Oh, Jane’s was a crucifix! Thanks for clearing that up, older Jane.
(Wow, that silver bullet looks a lot like a little cock. Weird.)
The gunsmith actually flat out says you can shoot a silver bullet at a werewolf.
Secret werewolf hunting underground confirmed!
It is both a full moon and Halloween! Love it.
Uncle Red sends the parents away by giving them a trip to NYC that he allegedly won from Publishers Clearing House. When Marty asks him about it, we get this gem of a response that I absolutely adore for reasons I can’t quite articulate.
No. But the moon is full, and your parents are gone. And I did win a subscription to Popular Mechanics.
There’s something about it, in part the slow, amused delivery of it, that makes me grin every time I watch this.
They sit up all night, dozing only a little, and waiting for the werewolf, until the Star Spangled Banner plays on the television, the sign that the stations are going off the air.
Oh, god, there were days before 24-7 tv entertainment.
Uncle Red wakes up when his cigarette burns down to his fingers. Drops the gun, because gun safety is a thing around her.
He’s had enough. It’s nearly 3 a.m, the werewolf hasn’t shown up, and he’ll sit up waiting because he promised he would, but they’re going to bed.
Marty and Uncle Red are arguing when Jane sees the werewolf at the window and screams. Uncle Red doesn’t see anything, but he’s getting a little shaky himself. He keeps swinging back and forth between nonbeliever and scared believer.
In the end, he settles on nonbeliever, and even unloads the gun, just in time for the power to go off. Surely that wasn’t because of the werewolf, Uncle Red claims, but Marty and Jane know better.
And, sure enough, the werewolf comes through the wall behind them while they stare in fear toward the front door.
It attacks Uncle Red and sends him flying in one direction, the gun in another, and the silver bullet into the vent.
Jane goes for the gun, the werewolf grabs her, and Uncle Red is busy trying to fight it and getting thrown around the room. No scratches for Jane, but Uncle Red’s arm gets hit.
Marty scrambles, gets the bullet at last, and Reverend Werewolf stalks across the small room slowly enough that Marty is able to shoot him in his other eye.
I knew the Drama™ would get to you in the end, Reverend Werewolf.
He shifts back into human form as he’s dying. I love that. Complicates things quite a bit when the monster body is really a human after all.
One final jump scare with his dying breath, and Marty, Jane, and Uncle Red huddle together against the wall while Marty cracks a joke about his legs and they profess their love for each other.
S I B L I N G S.
Older Jane tells us that she wasn’t always able to tell Marty she loved him, but she can now, and she does, and good-night.
I love this movie so goddamn much. It’s cheesy and silly and weird, the effects are kind of terrible, the timeline is impossible, everything is inconsistent, and yet it is utterly amazing.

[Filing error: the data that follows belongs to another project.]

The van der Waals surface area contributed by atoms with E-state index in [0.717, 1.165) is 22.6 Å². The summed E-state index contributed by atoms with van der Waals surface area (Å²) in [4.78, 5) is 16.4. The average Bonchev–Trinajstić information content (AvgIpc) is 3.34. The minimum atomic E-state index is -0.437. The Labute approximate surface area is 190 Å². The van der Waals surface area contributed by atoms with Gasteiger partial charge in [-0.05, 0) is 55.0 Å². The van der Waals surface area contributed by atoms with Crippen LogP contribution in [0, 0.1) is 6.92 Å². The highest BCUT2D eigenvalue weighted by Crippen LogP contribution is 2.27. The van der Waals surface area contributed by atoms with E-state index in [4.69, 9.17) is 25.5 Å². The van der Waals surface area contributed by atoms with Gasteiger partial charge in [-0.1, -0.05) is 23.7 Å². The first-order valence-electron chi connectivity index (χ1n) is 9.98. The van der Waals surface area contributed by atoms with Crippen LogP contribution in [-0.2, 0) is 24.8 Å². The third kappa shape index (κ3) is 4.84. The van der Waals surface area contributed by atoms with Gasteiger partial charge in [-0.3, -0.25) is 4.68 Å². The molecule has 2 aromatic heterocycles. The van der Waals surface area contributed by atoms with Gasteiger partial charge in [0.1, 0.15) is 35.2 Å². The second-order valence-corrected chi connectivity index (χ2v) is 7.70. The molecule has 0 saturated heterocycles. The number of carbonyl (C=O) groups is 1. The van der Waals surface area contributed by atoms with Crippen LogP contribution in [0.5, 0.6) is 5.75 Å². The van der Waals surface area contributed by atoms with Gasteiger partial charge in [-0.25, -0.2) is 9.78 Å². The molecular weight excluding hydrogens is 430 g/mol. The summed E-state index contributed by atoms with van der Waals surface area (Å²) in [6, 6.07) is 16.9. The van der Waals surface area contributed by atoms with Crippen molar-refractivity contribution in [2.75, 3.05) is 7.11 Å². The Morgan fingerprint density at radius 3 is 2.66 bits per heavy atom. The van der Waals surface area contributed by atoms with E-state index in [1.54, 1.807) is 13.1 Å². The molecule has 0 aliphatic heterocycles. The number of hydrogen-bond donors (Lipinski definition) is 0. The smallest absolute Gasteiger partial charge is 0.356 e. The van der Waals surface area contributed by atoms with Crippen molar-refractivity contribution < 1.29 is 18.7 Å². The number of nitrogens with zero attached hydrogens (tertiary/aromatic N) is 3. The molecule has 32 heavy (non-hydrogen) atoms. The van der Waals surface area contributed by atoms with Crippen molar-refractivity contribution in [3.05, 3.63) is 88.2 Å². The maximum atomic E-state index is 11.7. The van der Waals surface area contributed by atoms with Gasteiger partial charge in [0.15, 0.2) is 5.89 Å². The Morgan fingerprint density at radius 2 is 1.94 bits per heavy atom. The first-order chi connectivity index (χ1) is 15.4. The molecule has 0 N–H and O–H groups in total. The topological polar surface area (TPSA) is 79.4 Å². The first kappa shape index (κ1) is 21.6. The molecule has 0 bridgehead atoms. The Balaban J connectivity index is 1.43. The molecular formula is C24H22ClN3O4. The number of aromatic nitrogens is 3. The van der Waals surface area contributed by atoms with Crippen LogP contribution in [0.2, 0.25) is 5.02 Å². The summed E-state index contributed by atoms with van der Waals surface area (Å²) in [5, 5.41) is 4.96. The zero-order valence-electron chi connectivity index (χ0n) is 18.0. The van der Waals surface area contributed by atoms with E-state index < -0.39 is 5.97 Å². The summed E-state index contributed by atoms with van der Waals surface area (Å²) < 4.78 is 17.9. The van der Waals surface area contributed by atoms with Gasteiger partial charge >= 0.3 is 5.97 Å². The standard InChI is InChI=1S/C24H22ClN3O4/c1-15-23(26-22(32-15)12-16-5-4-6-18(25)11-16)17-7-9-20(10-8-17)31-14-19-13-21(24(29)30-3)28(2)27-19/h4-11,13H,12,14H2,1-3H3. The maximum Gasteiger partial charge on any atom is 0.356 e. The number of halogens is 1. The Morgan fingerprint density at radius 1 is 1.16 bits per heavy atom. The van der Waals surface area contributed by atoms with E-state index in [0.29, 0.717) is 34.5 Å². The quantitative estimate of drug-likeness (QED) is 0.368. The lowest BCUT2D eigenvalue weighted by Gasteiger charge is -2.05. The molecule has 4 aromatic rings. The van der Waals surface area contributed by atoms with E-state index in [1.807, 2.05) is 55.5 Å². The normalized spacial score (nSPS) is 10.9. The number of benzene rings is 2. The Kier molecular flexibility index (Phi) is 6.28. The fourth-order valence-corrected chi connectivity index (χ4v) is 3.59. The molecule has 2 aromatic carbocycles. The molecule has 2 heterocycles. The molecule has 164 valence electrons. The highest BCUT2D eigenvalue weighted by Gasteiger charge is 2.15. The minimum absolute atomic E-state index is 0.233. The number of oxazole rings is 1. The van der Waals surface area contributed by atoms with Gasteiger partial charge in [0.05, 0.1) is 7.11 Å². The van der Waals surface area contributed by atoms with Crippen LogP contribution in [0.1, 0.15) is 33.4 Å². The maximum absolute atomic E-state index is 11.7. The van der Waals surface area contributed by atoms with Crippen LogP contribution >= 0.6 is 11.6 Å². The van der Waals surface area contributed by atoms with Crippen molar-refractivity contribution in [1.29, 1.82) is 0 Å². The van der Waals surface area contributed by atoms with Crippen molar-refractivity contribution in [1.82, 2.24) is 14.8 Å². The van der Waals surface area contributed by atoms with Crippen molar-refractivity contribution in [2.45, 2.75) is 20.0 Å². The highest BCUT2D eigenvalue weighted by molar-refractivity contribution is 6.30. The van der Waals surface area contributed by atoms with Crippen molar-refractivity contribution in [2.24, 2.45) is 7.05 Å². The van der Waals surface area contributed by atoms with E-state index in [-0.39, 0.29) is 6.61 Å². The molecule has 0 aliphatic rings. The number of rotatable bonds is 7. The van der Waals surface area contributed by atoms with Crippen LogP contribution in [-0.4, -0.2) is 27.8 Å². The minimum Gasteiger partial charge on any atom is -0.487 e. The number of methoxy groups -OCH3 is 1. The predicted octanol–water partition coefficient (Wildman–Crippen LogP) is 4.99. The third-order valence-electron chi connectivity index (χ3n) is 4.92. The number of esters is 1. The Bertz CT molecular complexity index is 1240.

I think in the novella we learn that he becomes a werewolf because he picked the wrong flowers from the wrong place at the wrong time, a bit of lore I’ve heard about elsewhere. I’m not sure why that was cut from the movie. It’s not like they didn’t have enough filler elsewhere that they could have made it work here.
… maybe they thought picking flowers wasn’t the most interesting, monstrous way to go?
Maybe I’m not remembering it correctly. I don’t have my copy nearby to double check. [bat: No, you’re right, Rev Lowe suspected flowers he picked from a cemetery that turned black when he placed them in the vestry. Clearly something cursed him on that trip but it’s never revealed what.]
Cycle of the Werewolf is one of my favorite werewolf stories, and Silver Bullet is one of my favorite werewolf movies, even if I wouldn’t say it was necessarily good.
There are a lot of things to say about casting an able-bodied actor in this role, something that is still common to this day. Here is one example, with other sources linked.
We’re seeing able-bodied actors being praised for accurately portraying tropes about disability, not accurately portraying disability.
[bat: I don’t have much to add. As I previously mentioned, I read the novella long before I ever watched the film and consequently enjoy it more than the film. Not just because it makes more sense and has proper continuity. A few tidbits I learned: this was the director’s one and only feature film. OOPS. The fireworks scene had to be re-shot four months after initial filming. OOPS AGAIN. And, whether this is true or not is anybody’s guess, I didn’t really go looking, but allegedly John Candy was up for the role of Uncle Red. It would have been a very different film with Candy in the role. Busey is far more believable as a crazy drunk uncle.
I also agree that proper casting is important. Haim is not remotely convincing as a disabled person, let alone a wheelchair-bound one. I also think about the era in which this movie was made; it wasn’t a thing to cast disabled actors. And even if they had, would the crew have treated them appropriately? Would they have been treated fairly and accommodations made? Maybe. Probably not. It was a much different era, better than the prior ones because you actually have a disabled main character front and center, but still. An actual instance of a film from the 1980s casting ACTUAL DISABLED PEOPLE in main and secondary roles is Crazy Moon (1986) which was released just a year after this one and probably filmed at the same time. Is it a good movie? Not really. The story is shit and it wastes the talented people cast in it. But at least it was “progressive” with its casting for the time.]